Kefir is a product made by fermenting milk.
People use kefir for poor digestion, upset stomach, lactose intolerance, diarrhea following treatment with antibiotics, and high cholesterol.
How it works
Kefir contains actively growing bacteria and yeast. Their effect on milk results in production of enzymes and chemicals that affect the way food is digested.
Not ProvenDiarrhea associated with taking antibiotics
Some research shows that a specific kefir-containing drink (Probugs, Lifeway Foods, Inc.) does not reduce diarrhea in children caused by antibiotics.
Early research shows that rinsing the mouth with kefir and swallowing 250 mL of kefir twice daily for the first 5 days of chemotherapy does not prevent the development of sores inside the mouth caused by chemotherapy.
Kefir is POSSIBLY SAFE for most adults when taken by mouth for up to 6 months.Kefir can cause intestinal cramping and constipation, especially when use is started.
Children: Kefir isPOSSIBLY SAFEfor children between the ages of 1 and 5 years when taken by mouth for up to 10 days.Are there any interactions with medications?
Pregnancy and breast-feeding: There is not enough reliable information about the safety of taking kefir if you are pregnant or breast-feeding. Stay on the safe side and avoid use.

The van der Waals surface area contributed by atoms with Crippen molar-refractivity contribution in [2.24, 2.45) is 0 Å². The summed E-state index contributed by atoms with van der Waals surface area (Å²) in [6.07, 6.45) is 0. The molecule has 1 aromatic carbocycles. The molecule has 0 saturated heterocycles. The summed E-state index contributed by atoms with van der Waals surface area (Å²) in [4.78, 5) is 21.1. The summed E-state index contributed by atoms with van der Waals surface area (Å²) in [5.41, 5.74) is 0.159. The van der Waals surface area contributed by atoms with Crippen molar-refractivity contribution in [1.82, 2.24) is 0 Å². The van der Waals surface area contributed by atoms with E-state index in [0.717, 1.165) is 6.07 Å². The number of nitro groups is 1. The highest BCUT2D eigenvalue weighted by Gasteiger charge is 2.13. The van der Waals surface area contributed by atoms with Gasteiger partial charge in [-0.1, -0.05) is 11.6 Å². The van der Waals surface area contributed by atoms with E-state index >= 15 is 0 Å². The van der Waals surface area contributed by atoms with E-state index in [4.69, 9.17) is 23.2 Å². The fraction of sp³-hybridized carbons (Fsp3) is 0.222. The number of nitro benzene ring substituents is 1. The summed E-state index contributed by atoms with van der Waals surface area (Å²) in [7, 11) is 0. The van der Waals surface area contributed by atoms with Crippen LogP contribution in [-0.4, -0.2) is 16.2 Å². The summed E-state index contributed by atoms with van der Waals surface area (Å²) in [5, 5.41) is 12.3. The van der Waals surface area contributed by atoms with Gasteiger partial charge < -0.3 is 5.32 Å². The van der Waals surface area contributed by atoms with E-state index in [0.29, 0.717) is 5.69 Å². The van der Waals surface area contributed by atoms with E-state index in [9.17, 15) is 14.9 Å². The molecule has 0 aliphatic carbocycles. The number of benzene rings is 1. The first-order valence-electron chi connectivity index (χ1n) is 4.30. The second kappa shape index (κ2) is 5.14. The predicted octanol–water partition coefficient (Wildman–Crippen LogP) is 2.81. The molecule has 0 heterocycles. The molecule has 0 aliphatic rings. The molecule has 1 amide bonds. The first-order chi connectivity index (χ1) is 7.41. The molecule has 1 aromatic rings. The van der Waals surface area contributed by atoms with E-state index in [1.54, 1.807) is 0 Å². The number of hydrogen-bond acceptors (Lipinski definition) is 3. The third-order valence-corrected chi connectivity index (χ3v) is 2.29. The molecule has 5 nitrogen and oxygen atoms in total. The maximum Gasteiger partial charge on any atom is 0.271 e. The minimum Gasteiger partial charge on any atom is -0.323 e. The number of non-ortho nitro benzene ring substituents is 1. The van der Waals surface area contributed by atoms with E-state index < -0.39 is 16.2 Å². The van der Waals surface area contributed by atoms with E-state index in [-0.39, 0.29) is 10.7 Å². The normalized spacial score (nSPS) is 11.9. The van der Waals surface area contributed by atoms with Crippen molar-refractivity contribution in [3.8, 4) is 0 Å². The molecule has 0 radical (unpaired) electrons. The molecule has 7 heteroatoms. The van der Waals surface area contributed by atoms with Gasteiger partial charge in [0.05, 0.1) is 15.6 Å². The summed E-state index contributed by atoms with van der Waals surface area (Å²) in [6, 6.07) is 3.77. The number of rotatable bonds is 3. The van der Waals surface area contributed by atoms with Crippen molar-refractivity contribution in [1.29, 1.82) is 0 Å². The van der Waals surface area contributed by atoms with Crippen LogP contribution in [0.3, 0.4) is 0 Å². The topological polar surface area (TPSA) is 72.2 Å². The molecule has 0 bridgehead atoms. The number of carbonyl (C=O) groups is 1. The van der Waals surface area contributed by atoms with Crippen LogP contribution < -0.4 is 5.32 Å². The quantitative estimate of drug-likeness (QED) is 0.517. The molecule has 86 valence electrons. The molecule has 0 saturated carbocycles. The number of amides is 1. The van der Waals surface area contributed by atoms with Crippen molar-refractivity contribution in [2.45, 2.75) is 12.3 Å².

AIDS and other conditions that weaken the immune system: Kefir contains actively growing bacteria and yeast. There is some concern that people with a weakened immune system might be more likely to develop infections from these bacteria or yeast.
Kefir contains live bacteria and yeast. The immune system usually controls bacteria and yeast in the body to prevent infections. Medications that decrease the immune system can increase your chances of getting sick from bacteria and yeast. Taking kefir along with medications that decrease the immune system might increase the chances of getting sick.Some medications that decrease the immune system include azathioprine (Imuran), basiliximab (Simulect), cyclosporine (Neoral, Sandimmune), daclizumab (Zenapax), muromonab-CD3 (OKT3, Orthoclone OKT3), mycophenolate (CellCept), tacrolimus (FK506, Prograf), sirolimus (Rapamune), prednisone (Deltasone, Orasone), corticosteroids (glucocorticoids), and others.Kefir might contain alcohol. The body breaks down alcohol to get rid of it. Disulfiram (Antabuse) decreases the break-down of alcohol. Taking kefir along with disulfiram (Antabuse) can cause a pounding headache, vomiting, flushing, and other unpleasant reactions. Don't drink any alcohol if you are taking disulfiram (Antabuse).